He was a NYC Government bio-terrorism expert who happened to be doing a bio-terrorism drill called “Tripod II” inside the World Trade Center on the morning of 9/11.

It turns out Hauer is old friends with Steven Hatfill, the other anthrax suspect. It turns out, they both lectured at the Council on Foreign Relations together not too many years ago on the topic of “Building a ‘BioBomb’: Terrorist Challenge.” Yep, Hatfill, who commissioned a report from the CIA on how to attack people using anthrax in the mail, back when he worked at Ft. Detrick.

According to a San Jose newspaper, Jerome Hauer told the White House to go on Cipro on the evening of 9/11/01. They did. (On the phone with me, he denied telling the White House that, for what it’s worth.)

Shortly thereafter, Hauer’s next job was at the National Institute of Health, where he was tasked with, guess what? Investigating the anthrax attacks. And who did he point the finger to? Not Ivins, not Hatfill, not any of the gang at Ft. Detrick, or S.A.I.C., Hatfill and Hauer’s old employer, the military contractor. No, Hauer blamed Al Qaeda and Bin Laden. Another Democrat reading from the neo-con hymnal.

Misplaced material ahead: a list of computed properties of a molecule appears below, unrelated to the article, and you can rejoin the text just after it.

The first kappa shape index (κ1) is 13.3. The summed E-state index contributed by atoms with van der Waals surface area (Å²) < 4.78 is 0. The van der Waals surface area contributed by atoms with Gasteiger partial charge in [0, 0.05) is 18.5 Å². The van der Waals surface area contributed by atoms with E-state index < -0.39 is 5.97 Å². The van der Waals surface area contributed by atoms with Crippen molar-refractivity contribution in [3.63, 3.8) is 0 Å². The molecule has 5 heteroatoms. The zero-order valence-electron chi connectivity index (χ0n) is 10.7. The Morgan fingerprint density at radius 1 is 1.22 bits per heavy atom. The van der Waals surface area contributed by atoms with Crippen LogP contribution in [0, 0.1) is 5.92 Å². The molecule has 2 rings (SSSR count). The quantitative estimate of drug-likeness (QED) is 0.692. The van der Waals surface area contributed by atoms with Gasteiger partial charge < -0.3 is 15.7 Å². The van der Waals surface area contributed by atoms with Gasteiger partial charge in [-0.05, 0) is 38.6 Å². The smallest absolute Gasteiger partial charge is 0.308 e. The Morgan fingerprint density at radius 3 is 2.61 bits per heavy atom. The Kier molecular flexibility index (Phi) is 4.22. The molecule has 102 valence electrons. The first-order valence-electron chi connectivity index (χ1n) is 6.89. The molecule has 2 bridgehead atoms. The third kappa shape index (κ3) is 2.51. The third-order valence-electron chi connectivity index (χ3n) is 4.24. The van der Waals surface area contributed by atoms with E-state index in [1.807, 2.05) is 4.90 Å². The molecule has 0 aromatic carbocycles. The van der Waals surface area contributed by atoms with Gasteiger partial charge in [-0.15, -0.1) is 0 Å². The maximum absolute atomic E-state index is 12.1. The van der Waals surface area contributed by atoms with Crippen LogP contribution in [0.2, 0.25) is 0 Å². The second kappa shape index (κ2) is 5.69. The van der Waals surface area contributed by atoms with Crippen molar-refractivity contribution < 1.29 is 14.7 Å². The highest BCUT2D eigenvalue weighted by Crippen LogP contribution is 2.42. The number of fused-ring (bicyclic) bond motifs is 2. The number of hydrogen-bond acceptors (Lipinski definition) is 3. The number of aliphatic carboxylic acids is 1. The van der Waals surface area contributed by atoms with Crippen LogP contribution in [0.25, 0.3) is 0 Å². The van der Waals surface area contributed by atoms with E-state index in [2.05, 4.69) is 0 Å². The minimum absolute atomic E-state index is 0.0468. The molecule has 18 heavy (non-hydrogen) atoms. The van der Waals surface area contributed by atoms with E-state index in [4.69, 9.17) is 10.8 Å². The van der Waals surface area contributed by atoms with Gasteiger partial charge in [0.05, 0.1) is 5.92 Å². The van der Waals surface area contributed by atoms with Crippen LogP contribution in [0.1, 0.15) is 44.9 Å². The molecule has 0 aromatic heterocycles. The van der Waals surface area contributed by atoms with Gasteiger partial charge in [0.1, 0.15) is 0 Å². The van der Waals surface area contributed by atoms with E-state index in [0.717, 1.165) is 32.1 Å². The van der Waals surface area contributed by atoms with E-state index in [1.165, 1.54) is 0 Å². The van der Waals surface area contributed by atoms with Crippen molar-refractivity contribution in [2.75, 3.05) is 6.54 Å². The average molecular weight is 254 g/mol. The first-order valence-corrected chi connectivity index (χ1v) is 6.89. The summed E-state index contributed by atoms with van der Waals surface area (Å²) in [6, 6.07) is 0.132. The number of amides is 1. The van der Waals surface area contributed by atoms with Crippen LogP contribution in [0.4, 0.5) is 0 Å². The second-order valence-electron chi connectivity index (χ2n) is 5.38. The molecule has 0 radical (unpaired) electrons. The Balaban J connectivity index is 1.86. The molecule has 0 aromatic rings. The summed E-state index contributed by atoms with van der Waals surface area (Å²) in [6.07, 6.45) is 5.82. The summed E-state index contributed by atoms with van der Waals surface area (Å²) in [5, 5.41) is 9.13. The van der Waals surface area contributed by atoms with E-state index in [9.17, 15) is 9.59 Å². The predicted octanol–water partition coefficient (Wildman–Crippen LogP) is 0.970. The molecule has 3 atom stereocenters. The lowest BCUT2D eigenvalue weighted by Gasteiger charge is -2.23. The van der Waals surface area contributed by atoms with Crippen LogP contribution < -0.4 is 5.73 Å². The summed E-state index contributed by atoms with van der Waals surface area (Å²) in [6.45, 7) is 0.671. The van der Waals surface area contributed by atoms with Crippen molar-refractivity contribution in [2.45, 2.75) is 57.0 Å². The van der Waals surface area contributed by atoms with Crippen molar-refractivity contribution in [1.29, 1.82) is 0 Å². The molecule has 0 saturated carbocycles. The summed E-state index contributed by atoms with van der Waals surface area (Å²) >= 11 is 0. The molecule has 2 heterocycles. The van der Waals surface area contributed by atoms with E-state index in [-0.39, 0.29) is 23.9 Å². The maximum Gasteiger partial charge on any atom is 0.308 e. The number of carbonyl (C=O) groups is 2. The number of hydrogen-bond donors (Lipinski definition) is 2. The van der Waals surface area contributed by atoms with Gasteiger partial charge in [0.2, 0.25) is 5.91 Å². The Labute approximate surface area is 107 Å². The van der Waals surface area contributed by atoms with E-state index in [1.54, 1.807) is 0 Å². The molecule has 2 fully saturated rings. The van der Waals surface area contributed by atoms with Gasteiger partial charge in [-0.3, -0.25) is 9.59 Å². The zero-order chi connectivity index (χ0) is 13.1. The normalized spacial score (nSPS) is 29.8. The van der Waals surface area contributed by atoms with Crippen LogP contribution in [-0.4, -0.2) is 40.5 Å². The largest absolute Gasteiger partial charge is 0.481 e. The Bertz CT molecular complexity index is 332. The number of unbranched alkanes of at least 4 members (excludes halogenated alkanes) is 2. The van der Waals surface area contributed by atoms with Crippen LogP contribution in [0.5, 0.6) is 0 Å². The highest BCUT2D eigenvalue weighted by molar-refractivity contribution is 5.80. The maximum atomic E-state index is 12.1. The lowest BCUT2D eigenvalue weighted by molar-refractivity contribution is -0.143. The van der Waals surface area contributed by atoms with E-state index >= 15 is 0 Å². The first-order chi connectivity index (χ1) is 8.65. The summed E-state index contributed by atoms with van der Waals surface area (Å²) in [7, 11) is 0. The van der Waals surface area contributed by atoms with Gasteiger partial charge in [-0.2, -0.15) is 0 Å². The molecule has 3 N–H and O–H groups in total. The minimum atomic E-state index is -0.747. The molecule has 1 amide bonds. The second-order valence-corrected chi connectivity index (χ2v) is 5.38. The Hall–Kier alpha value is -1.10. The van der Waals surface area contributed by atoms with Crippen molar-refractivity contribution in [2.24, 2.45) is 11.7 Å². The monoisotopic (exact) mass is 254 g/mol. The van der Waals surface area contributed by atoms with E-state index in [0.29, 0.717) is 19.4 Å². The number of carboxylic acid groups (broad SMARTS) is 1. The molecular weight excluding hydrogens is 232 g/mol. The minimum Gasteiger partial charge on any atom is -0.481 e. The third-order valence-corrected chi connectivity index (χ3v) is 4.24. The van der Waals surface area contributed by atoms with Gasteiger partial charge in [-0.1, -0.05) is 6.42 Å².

(In the same way, when Dan Rather looked at the collapse of the towers on 9/11 and on live TV said it looked just like one of those controlled demolitions, Hauer happened to be right there alongside Rather, saying, nope, it’s clear to me right now that it was jet fuel that dropped those structures. He knew more than one page of the hymnal.)

When you hear the media go on and on about Bruce Ivins’ obsession with sorority girls, or his insanity, take it with a grain of salt. A man’s reputation is fragile and it’s the first thing attacked in a situation like this.

For example, take Dr. Graham. He was a 9/11 truth researcher who died two years ago in Louisiana. Dr. Graham was a Louisiana community activist, a Vietnam veteran, an evangelical, an inventor, and a dentist who met two of the 9/11 hijackers in his hometown of Shreveport ten months before 9/11.